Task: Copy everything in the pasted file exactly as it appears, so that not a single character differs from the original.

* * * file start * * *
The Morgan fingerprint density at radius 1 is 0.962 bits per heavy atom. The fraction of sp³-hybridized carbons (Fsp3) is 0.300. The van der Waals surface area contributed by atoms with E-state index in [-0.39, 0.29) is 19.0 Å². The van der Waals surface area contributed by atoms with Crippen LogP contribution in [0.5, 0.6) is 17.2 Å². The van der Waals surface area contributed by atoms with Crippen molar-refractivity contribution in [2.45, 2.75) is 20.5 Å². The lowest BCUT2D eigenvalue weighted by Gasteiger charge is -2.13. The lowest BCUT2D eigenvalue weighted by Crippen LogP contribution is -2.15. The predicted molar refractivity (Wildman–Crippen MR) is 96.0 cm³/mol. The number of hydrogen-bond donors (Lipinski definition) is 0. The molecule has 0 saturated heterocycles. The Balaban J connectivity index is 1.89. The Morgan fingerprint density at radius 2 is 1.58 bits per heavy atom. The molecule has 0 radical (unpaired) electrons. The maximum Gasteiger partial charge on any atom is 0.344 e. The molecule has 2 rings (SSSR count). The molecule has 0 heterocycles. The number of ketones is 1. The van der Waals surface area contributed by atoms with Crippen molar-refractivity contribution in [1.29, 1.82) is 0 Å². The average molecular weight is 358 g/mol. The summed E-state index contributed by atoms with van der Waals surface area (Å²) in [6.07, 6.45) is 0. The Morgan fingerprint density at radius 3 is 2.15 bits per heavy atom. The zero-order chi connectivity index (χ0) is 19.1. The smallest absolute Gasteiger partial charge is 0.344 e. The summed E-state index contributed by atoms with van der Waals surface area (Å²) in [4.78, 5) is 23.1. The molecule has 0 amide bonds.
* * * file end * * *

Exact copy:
The Morgan fingerprint density at radius 1 is 0.962 bits per heavy atom. The fraction of sp³-hybridized carbons (Fsp3) is 0.300. The van der Waals surface area contributed by atoms with E-state index in [-0.39, 0.29) is 19.0 Å². The van der Waals surface area contributed by atoms with Crippen LogP contribution in [0.5, 0.6) is 17.2 Å². The van der Waals surface area contributed by atoms with Crippen molar-refractivity contribution in [2.45, 2.75) is 20.5 Å². The lowest BCUT2D eigenvalue weighted by Gasteiger charge is -2.13. The lowest BCUT2D eigenvalue weighted by Crippen LogP contribution is -2.15. The predicted molar refractivity (Wildman–Crippen MR) is 96.0 cm³/mol. The number of hydrogen-bond donors (Lipinski definition) is 0. The molecule has 0 saturated heterocycles. The Balaban J connectivity index is 1.89. The Morgan fingerprint density at radius 2 is 1.58 bits per heavy atom. The molecule has 0 radical (unpaired) electrons. The maximum Gasteiger partial charge on any atom is 0.344 e. The molecule has 2 rings (SSSR count). The molecule has 0 heterocycles. The number of ketones is 1. The van der Waals surface area contributed by atoms with Crippen molar-refractivity contribution in [1.29, 1.82) is 0 Å². The average molecular weight is 358 g/mol. The summed E-state index contributed by atoms with van der Waals surface area (Å²) in [6.07, 6.45) is 0. The Morgan fingerprint density at radius 3 is 2.15 bits per heavy atom. The zero-order chi connectivity index (χ0) is 19.1. The smallest absolute Gasteiger partial charge is 0.344 e. The summed E-state index contributed by atoms with van der Waals surface area (Å²) in [4.78, 5) is 23.1. The molecule has 0 amide bonds.